Dating that pamphlet

File this under “not working on tomorrow’s sermon.”

So, when was that midcentury Universalist pamphlet published. It’s helpful to know when a clear pivot away from Christianity was made from a central authority, in this case, the “Department of Public Relations, U.C.A.”

It’s clearly post-World War Two, and presumably before the 1959 convention that ratified consolidation with the Unitarians. Any more internal evidence?

  • The reference to the “four year advance.” Possibly after 1956. Can’t find dates online with associated files at the archives.
  • The quotation from Harry Overstreet citing The Mature Mind.
    The book was first published in 1949.
  • The Universalist Circle program, a parallel to the Unitarian fellowship movement, that lasted through to consolidation.
  • The 16 Beacon Street address. Offices there from 1933, per Miller, The Larger Hope, 2: 630.
  • Possibly the quotation from the Brainard Gibbons, who championed this approach. Probably from his 1949 Convention sermon, or related to it. The Larger Hope, 2: 634; Spoerl, in Universalist Heritage, 4.

But the most evidence isn’t of date, but of kind. Long-time readers of this blog know I’m not fond of this kind of Universalism. (I think it’s naive; it also cultivates self-centeredness and — perversely — sectarianism.)

But I’m not unsympathic to why they wanted a religion that they though would be expansive and more optimistic. The fires of war had just died down, and a thermonuclear fire might have destroyed everything. It was a time of growth and unexpected prosperity. Why wouldn’t they respond to the times?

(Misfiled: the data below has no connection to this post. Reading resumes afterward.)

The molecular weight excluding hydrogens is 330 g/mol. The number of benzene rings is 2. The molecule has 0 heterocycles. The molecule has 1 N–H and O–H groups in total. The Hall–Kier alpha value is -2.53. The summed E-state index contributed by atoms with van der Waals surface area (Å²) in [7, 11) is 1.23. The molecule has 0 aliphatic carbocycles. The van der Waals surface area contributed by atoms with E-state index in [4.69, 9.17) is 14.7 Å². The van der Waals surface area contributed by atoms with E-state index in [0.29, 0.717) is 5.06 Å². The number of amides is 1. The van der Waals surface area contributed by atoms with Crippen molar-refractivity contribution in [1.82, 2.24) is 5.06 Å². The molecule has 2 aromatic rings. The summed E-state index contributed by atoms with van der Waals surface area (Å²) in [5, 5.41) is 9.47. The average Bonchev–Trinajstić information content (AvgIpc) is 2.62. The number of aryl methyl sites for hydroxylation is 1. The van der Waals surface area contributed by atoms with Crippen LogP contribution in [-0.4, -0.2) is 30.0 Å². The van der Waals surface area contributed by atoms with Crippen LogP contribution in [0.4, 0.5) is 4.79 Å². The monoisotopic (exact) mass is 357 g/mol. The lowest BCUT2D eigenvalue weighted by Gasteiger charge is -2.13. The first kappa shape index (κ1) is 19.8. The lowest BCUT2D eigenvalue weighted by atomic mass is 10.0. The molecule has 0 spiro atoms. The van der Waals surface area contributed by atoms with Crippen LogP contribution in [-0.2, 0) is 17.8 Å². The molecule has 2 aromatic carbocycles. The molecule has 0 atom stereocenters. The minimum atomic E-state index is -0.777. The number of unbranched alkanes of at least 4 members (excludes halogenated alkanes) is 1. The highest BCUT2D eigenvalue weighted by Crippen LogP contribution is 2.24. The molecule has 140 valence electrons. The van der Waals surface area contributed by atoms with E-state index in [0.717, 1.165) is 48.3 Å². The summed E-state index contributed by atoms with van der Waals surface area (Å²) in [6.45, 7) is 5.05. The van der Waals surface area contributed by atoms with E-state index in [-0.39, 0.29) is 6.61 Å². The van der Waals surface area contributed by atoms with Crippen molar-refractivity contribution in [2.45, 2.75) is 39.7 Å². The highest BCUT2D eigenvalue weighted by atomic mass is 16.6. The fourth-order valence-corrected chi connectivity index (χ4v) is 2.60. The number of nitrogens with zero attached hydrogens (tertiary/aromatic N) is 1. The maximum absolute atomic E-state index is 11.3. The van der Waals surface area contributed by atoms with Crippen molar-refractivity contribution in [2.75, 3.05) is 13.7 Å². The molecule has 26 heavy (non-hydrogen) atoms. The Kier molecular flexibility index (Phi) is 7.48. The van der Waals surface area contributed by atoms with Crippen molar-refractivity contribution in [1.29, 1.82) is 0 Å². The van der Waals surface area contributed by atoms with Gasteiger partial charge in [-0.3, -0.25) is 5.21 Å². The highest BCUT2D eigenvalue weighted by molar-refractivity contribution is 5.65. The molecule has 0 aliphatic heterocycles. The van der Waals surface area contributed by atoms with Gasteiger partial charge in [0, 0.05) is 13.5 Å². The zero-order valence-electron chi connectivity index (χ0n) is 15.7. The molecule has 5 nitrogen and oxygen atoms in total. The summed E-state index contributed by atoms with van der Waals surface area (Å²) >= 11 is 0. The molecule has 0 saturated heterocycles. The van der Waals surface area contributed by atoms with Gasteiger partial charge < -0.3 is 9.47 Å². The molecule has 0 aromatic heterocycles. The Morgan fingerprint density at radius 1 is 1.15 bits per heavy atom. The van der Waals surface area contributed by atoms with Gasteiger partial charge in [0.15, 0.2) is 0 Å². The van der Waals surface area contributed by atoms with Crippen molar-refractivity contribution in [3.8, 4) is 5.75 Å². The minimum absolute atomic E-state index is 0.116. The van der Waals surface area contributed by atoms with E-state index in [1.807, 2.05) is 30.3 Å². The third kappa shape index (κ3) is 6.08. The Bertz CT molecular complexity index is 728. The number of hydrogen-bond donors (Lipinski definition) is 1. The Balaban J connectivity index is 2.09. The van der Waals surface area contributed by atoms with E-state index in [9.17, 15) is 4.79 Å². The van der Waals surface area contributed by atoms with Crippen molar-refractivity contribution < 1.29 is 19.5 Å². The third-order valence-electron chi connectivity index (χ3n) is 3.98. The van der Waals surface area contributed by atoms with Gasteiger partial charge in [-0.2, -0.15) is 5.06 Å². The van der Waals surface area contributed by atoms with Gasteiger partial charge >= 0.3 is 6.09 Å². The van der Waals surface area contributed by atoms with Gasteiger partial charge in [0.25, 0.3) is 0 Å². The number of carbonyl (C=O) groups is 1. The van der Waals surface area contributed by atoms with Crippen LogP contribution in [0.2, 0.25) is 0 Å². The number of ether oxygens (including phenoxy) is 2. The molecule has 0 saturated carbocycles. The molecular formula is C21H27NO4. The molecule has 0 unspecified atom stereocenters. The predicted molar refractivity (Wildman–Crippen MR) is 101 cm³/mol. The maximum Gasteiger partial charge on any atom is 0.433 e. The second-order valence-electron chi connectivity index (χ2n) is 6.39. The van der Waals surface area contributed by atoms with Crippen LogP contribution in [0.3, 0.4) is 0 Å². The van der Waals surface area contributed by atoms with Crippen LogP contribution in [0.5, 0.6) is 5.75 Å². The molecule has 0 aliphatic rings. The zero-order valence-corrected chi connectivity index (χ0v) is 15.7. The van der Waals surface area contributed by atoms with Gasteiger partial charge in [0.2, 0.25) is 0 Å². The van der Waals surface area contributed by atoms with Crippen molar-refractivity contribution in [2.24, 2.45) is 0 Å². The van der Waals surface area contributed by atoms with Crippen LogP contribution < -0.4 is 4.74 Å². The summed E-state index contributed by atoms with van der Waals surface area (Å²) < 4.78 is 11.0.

Author: Scott Wells

Scott Wells, 46, is a Universalist Christian minister doing Universalist theology and church administration hacks in Washington, D.C.

2 thoughts on “Dating that pamphlet”

  1. They definitely were responding to their times. In a context where human civilization had just survived devastating global warfare, they were trying to envision a religious response. Where they were na├»ve, was in seeing their own formulation as a human universal… Blind as it was to the way in which their religious Humanism was so embedded in a very particular culture of white, middle class, United States, post-Protestantism. Hardly universal at all, but very particular. But at least with an interest in global peace.

  2. A minister wrote an article about Kenneth Patton’s ministry at the Charles Street Meetinghouse. He described it with some of the same words that Derek, above, used: “middle class,” for example. I don’t know how much time Derek spent writing that paragraph but the minster spent a lot of time writing the article, which was longer and more scholarly. It appeared in “A Bold Experiment: The Charles Street Universalist Meetinghouse.” And yes, Derek is a minister, too, but I admire the way that he hit many of the main points which the longer article made. As Derek pointed out, the pamphlet was responding to global warfare. According to the article, Rev. Patton was attempting to make his sanctuary more international for example when he placed a large photo of a galaxy in his sanctuary or when he put up symbols of the religions of the world. I wish that I could list more similarities between Derek’s paragraph, above, and the scholarly article, but my copy sits in a storage locker.

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